While drowsiness and daydreaming can be categorized as inattention, the term distraction as used in this plan is a specific type of inattention that occurs when drivers divert their attention away from the driving task to focus on another activity instead. These distractions can be from electronic distractions, such as navigation systems and cell phones, or more conventional distractions such as interacting with passengers and eating.

So the big question left to be answered is what distracted the driver and how do you determine that. At McIntyre Law, our initial catastrophic investigation team will include not only accident reconstruction experts, but also national recognized human factors experts who have training and experience in dealing with distracted and fatigued driving. Human factors experts allow us to weave together a complete accident reconstruction by providing vital information linking complex events including how the driver perceived and interacted with his or her driving environment. We believe that this method ensures that investigators are able to piece together a true and accurate version of the events leading up to and at the time of the collision.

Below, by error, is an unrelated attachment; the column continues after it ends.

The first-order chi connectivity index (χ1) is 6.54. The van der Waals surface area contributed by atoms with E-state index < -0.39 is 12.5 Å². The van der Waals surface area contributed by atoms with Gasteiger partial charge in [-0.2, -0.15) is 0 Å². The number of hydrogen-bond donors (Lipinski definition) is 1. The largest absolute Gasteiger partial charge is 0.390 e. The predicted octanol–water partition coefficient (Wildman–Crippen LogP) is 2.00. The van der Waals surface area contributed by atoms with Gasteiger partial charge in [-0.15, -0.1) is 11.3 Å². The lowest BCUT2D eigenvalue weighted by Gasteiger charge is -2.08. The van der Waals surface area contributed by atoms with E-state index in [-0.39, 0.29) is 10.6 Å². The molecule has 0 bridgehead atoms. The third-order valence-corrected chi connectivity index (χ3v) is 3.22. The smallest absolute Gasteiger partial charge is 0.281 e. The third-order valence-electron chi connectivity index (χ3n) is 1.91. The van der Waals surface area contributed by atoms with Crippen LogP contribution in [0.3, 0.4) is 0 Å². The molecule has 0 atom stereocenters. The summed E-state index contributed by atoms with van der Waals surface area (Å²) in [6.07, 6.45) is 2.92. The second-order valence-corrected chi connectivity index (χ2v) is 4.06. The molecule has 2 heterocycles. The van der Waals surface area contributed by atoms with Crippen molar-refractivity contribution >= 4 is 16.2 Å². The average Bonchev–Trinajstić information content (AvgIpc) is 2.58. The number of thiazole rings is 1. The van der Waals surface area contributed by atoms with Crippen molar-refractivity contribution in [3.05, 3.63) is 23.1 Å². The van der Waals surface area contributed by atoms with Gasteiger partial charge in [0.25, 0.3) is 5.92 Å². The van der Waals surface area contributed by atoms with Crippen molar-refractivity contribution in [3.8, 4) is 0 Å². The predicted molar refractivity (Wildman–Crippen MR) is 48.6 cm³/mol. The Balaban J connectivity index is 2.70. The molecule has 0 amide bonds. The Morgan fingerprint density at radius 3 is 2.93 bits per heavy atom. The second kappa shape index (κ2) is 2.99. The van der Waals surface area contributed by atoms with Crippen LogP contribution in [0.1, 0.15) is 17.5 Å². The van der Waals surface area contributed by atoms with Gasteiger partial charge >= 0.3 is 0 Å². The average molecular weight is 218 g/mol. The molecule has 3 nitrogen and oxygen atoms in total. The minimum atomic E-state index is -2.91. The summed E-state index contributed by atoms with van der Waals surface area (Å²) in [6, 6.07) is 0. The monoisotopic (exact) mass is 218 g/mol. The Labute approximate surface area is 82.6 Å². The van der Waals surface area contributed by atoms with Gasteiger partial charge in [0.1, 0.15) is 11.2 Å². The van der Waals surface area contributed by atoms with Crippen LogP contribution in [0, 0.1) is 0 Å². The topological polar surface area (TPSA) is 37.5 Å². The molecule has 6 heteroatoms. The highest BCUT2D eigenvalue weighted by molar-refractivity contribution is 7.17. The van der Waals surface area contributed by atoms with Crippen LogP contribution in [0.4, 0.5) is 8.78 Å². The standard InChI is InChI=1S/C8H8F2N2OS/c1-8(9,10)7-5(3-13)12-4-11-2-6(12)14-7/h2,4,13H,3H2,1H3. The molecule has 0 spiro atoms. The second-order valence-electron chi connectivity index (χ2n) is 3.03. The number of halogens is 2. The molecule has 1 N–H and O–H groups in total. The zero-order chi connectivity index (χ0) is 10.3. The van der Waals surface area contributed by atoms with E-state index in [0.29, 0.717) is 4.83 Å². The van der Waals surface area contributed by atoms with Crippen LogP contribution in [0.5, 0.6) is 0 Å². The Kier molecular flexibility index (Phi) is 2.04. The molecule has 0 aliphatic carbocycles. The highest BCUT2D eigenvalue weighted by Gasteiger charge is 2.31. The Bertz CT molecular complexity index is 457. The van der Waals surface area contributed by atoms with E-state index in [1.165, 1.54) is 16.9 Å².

In the end, this tragic collision most likely could have been prevented. Along with our heartfelt prayers for the deceased and those injured, we hope a thorough investigation allows for continued safety improvements for all motorists. This will most likely mean that this driver is never allowed to drive a commercial motor vehicle again and/or is criminally charged. It also means holding the trucking company accountable depending on their knowledge and/or purposeful blind eye to the dangerous actions of this or other drivers.

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Jeremy Thurman

Jeremy Thurman has been practicing law since 2002, and spent his first two years in practice with an insurance company defense firm. He joined McIntyre in 2004 and draws on his previous experience with insurance companies to represent plaintiffs in personal injury and mass tort cases. His primary areas of practice include auto negligence, medical malpractice, defective drugs, and nursing home negligence. Read more about Jeremy Thurman.